He also argues the judge erred in denying his Rule 59 motion. We agree that the judge erred in denying that motion; he should have dismissed it for lack of jurisdiction because the motion is an unauthorized second or successive § 2254 petition.

         In his Rule 59 motion, Boyd sought to introduce new evidence in support of his previously denied actual innocence claim and to raise for the first time a claim that his convictions were void under the Major Crimes Act. It is not a “true” Rule 59 motion but rather a disguised second or successive § 2254 petition. See Spitznas v. Boone, 464 F.3d 1213, 1215-16 (10th Cir. 2006) (a post-judgment motion is a second or successive habeas petition “if it in substance or effect asserts or reasserts a federal basis for relief from the petitioner's underlying conviction”; “examples of [post-judgment] motions that should be treated as second or successive habeas petitions” include those asserting “a claim of constitutional error omitted from the movant's initial habeas petition” and those “seeking leave to present newly discovered evidence in order to advance the merits of a claim previously denied” (quotation marks omitted)).[5]As such, absent our authorization, the judge was without jurisdiction to address it. See 28 U.S.C. § 2244(b)(3)(A) (“Before a second or successive [§ 2254] application . . . is filed in the district court, the applicant shall move in the appropriate court of appeals for an order authorizing the district court to consider the application.”); see also In re Cline, 531 F.3d 1249, 1251 (10th Cir. 2008) (“A district court does not have jurisdiction to address the merits of a second or successive . . . § 2254 claim until this court has granted the required authorization.”). We therefore vacate the order denying the Rule 59 motion and construe Boyd's COA application as a request to file a second or successive § 2254 petition. See Spitznas, 464 F.3d at 1219 (“If . . . the district court has incorrectly treated a second or successive petition as a true [post-judgment] motion and denied it on the merits, we will vacate the district court's order for lack of jurisdiction and construe the petitioner's appeal as an application to file a second or successive petition.”).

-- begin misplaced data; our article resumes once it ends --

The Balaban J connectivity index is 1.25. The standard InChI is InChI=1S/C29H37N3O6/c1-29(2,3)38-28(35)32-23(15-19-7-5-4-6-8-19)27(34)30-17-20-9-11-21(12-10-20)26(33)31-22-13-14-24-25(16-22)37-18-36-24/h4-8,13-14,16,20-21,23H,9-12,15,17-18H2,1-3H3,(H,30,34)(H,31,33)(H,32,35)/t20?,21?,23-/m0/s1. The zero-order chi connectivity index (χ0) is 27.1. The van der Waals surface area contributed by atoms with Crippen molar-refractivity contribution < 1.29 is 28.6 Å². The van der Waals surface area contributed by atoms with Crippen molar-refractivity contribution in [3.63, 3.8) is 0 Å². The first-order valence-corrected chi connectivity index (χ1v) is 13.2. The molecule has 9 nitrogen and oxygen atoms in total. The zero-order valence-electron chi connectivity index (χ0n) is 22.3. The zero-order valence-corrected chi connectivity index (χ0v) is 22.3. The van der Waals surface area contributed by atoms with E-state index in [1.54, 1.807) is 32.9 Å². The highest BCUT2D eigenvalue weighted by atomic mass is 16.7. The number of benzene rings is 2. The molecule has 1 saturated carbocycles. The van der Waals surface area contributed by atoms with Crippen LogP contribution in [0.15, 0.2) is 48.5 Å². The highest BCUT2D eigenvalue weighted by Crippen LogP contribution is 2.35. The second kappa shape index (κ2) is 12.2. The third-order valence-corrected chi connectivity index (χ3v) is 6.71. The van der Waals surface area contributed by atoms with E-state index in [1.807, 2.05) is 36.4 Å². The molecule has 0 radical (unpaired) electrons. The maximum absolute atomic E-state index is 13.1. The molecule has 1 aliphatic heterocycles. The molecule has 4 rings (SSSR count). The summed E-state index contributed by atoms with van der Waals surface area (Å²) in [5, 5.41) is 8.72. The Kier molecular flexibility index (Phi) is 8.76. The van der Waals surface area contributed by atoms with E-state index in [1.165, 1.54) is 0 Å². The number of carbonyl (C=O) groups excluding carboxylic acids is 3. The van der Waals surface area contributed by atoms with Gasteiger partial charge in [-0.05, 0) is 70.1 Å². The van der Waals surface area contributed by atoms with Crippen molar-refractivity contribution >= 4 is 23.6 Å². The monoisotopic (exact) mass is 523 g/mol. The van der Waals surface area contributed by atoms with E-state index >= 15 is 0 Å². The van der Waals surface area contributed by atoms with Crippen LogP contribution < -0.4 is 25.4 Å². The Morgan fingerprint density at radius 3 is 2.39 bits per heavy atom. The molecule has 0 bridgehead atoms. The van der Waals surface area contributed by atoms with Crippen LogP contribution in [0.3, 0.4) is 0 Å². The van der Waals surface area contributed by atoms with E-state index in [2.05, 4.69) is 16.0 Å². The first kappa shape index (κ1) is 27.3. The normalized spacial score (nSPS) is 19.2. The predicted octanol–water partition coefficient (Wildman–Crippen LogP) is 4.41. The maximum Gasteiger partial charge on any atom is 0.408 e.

In order to receive authorization to file a second § 2254 petition, an applicant must show the petition (1) “relies on a new rule of constitutional law, made retroactive to cases on collateral review by the Supreme Court, that was previously unavailable” or (2) is based on newly discovered evidence that “if proven and viewed in light of the evidence as a whole, would be sufficient to establish by clear and convincing evidence that, but for constitutional error, no reasonable factfinder would have found the applicant guilty of the underlying offense.” 28 U.S.C. § 2244(b)(2). Boyd's petition satisfies neither prong.

         His claim under the Major Crimes Act is not based on “a new rule of constitutional law made retroactive to cases on collateral review by the Supreme Court.” See 28 U.S.C. § 2244(b)(2) (emphasis added). It is, instead, based on our decision in Murphy, where we applied existing Supreme Court precedent, Solem v. Bartlett, 465 U.S. 463 (1984), as “clearly established federal law” requiring habeas relief. See Murphy, 875 F.3d at 921-22. Moreover, Frankie Boyd's affidavit, even if it could be considered newly discovered evidence, [6]does not “establish by clear and convincing evidence that, but for constitutional error, no reasonable factfinder would have found [him] guilty of the underlying offense[s].” See 28 U.S.C. § 2244(b)(2). Not only is the affidavit based on inadmissible hearsay, it also addresses only the “charges against [Boyd] from [V.B.] that wasn't true.” (D. Ct. Doc. No. 40-1 (emphasis added).) Only two counts of conviction- indecent exposure and lewd molestation of a ...